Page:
Gingerly unwrapping 17th-century bling

Cones' other collection - lace - is going on exhibit at the BMA

April 02, 2005|By Kim Hart | Kim Hart,SUN STAFF

Once a week for the past six years, Aurelia Loveman has buried herself in a storage room of the Baltimore Museum of Art, gingerly removing pieces of lace from the boxes, linen envelopes and silk sheets that have concealed them for 55 years.

Elegant cuffs and collars that once adorned royalty in the 17th-century court of Louis XIV, delicate Chantilly lace parasol covers, gauzy shawls and intricately woven 19th-century needle-lace fan leafs are among the valuable remnants hiding inside their dusty tombs.

For Loveman, unveiling each piece of the museum's vast lace collection "was like diving into a swimming pool and discovering that I dove into an ocean," she said. "There's just all kinds of lace of any age, any type ... and certainly no rags to speak of."

The 450 sheer lace pieces span five centuries and at least as many countries. They were acquired by Etta and Claribel Cone, famed for their collection of Matisse and Picasso paintings, between shopping sprees in European galleries. A selection of the laces is now on display at the BMA through Sept. 18 - the first exhibit dealing specifically with the Cone lace as a collection.

The art of lace will be celebrated today at the museum during Lace Day, an event that includes lace-making demonstrations and a lecture by German lace designer Ilske Thomsen.

Loveman, who today will show off her own techniques, has been making the delicate fabric since she was old enough to hold a needle and thread. She still whiles away the hours weaving together lace fan leaves, table-cloths and garments. A lifetime of making lace prepared her for the task of identifying and cataloging each fragile fragment.

She calls it a labor of love. Along with exhibit curator Anita Jones, Loveman carefully studied the lace under a magnifying glass, researched its history and meticulously recorded each finding.

In most cases, the Cones kept only brief, vague notes about their lace purchases. So the students of lace had to reconstruct the past to piece together the stories told by each fragment.

"It drives you absolutely mad as a curator," Jones said after sharing the lace histories with a group of museum visitors. "We looked through archives and long letters and they didn't mention a thing about lace."

Jones perused the daybooks of both sisters, but found only a few clues about where, when and how the lace was purchased (one of Claribel's entries simply stated, "Bought one piece of old lace.") Jones tracked down dozens of distant relatives who, with only hazy memories of seeing lace strewn about the sisters' Baltimore apartments, could remember few details.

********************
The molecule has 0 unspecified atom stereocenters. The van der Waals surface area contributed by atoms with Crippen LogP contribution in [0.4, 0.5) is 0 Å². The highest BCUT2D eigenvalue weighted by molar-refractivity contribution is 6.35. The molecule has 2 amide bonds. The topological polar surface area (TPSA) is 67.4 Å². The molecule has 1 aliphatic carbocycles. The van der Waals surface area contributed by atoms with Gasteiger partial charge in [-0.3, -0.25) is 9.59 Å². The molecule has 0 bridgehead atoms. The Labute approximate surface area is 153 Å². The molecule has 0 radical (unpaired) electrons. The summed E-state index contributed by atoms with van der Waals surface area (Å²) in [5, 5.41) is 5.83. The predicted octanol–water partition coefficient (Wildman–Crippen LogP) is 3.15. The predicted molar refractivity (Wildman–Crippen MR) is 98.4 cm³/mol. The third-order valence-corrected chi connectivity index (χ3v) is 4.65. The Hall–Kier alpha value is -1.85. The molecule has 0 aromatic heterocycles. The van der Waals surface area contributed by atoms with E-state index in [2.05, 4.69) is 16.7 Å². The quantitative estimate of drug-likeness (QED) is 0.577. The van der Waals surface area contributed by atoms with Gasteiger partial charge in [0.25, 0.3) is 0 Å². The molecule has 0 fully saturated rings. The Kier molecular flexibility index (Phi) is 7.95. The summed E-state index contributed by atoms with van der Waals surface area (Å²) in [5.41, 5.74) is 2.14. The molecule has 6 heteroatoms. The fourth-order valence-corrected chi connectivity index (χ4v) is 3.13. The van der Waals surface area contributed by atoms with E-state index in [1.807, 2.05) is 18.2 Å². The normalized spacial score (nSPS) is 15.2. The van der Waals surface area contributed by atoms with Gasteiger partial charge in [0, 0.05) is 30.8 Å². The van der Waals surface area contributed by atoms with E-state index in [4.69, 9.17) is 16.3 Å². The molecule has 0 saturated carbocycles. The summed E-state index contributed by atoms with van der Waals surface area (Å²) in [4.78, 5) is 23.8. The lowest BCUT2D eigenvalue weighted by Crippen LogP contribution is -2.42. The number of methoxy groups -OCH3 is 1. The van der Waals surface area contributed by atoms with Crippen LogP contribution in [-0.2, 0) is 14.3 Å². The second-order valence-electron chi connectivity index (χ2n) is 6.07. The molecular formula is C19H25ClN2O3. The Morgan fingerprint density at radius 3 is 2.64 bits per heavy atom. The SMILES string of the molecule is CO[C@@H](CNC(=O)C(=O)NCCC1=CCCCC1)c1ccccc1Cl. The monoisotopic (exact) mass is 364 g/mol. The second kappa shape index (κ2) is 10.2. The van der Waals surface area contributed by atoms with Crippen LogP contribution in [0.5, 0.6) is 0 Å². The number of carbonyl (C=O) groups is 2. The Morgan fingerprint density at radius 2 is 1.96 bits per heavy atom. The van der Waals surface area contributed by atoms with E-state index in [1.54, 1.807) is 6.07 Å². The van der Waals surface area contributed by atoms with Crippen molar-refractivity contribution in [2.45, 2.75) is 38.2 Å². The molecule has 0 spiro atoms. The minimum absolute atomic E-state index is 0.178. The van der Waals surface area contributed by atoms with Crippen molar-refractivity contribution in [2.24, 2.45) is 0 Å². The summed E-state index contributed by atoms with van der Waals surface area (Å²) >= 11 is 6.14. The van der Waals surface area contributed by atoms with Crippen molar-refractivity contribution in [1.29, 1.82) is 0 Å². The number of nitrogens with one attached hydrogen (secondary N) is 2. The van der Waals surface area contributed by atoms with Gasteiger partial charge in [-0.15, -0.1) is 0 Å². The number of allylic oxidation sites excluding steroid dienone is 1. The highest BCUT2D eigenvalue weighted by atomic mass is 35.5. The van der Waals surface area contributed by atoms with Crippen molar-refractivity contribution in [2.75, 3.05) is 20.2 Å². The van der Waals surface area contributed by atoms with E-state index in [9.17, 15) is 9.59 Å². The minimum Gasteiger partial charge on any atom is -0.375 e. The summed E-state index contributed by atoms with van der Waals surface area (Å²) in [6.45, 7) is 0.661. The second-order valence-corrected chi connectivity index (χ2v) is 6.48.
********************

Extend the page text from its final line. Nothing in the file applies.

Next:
"I think [the sisters] recognized lace as art in itself," Jones said. "They did not take a scholarly approach to it, but they were cognizant of the craft and the time it took. At the juncture of machines, they realized that lace like this wasn't going to be made anymore."

A few hundred years ago, lace was more than art; it was a symbol of status and wealth. It often took two lace-makers working 15-hour days for 10 months to stitch a single lace collar. Knights and lords preferred owning lace over real estate.

"It seems so pretty and frivolous, but lace was a big deal," said BMA spokeswoman Anne Mannix. "It was the bling of the 17th century."

The conservative, traditional lace collection is a departure from the contemporary, avant-garde artworks that typically appealed to the sisters. But maybe they were ahead of their time.

"Textiles are just now emerging into the public consciousness," Loveman said in her Catonsville home amidst lace bobbins and spools of thread. "Up till now, lace has been the stepchild of art ... but people are realizing that it's much more than a craft."

Today, several lacers will be at the BMA to prove just that. Needle, bobbin, tatted, knitted and crochet lace will all be part of the display. And Loveman will be there, too, decked out in a dainty lace blouse she made herself.

Lace Event

What: Lace Day at BMA

When: Today, 11 a.m.-3 p.m. "Lace in Fashion" talk at 2 p.m.

Admission: Free with museum admission ($7 for adults, $5 for seniors and college students, free for children under 18)

Call: 410-396-7100 or visit www.artbma.org

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